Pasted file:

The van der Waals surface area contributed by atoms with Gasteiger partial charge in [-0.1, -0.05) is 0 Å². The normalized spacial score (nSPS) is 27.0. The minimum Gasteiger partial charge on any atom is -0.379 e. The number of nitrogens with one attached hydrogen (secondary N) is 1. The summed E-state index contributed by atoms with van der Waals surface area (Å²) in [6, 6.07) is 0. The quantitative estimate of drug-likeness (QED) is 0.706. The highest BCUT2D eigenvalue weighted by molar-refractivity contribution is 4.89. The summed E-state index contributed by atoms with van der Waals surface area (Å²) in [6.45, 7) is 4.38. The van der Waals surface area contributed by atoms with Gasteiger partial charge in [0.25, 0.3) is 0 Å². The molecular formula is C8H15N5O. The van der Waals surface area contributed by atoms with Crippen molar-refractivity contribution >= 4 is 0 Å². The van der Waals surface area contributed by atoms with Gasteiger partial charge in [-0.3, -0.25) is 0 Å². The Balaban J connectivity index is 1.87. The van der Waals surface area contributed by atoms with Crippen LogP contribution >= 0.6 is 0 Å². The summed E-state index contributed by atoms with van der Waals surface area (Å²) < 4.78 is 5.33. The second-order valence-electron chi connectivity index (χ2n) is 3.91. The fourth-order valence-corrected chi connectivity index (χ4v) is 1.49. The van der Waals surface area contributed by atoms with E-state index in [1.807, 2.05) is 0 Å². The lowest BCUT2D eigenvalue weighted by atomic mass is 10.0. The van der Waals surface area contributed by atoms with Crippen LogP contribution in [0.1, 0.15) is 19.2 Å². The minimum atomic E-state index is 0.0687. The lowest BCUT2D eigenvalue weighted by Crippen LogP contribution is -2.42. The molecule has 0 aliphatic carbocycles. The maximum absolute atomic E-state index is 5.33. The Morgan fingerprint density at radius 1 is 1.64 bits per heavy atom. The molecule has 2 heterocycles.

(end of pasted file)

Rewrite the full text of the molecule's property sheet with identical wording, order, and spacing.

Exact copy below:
The van der Waals surface area contributed by atoms with Gasteiger partial charge in [-0.1, -0.05) is 0 Å². The normalized spacial score (nSPS) is 27.0. The minimum Gasteiger partial charge on any atom is -0.379 e. The number of nitrogens with one attached hydrogen (secondary N) is 1. The summed E-state index contributed by atoms with van der Waals surface area (Å²) in [6, 6.07) is 0. The quantitative estimate of drug-likeness (QED) is 0.706. The highest BCUT2D eigenvalue weighted by molar-refractivity contribution is 4.89. The summed E-state index contributed by atoms with van der Waals surface area (Å²) in [6.45, 7) is 4.38. The van der Waals surface area contributed by atoms with Gasteiger partial charge in [0.25, 0.3) is 0 Å². The molecular formula is C8H15N5O. The van der Waals surface area contributed by atoms with Crippen molar-refractivity contribution >= 4 is 0 Å². The van der Waals surface area contributed by atoms with Gasteiger partial charge in [-0.3, -0.25) is 0 Å². The Balaban J connectivity index is 1.87. The van der Waals surface area contributed by atoms with Crippen LogP contribution >= 0.6 is 0 Å². The summed E-state index contributed by atoms with van der Waals surface area (Å²) < 4.78 is 5.33. The second-order valence-electron chi connectivity index (χ2n) is 3.91. The fourth-order valence-corrected chi connectivity index (χ4v) is 1.49. The van der Waals surface area contributed by atoms with E-state index in [1.807, 2.05) is 0 Å². The lowest BCUT2D eigenvalue weighted by atomic mass is 10.0. The van der Waals surface area contributed by atoms with Crippen LogP contribution in [0.1, 0.15) is 19.2 Å². The minimum atomic E-state index is 0.0687. The lowest BCUT2D eigenvalue weighted by Crippen LogP contribution is -2.42. The molecule has 0 aliphatic carbocycles. The maximum absolute atomic E-state index is 5.33. The Morgan fingerprint density at radius 1 is 1.64 bits per heavy atom. The molecule has 2 heterocycles.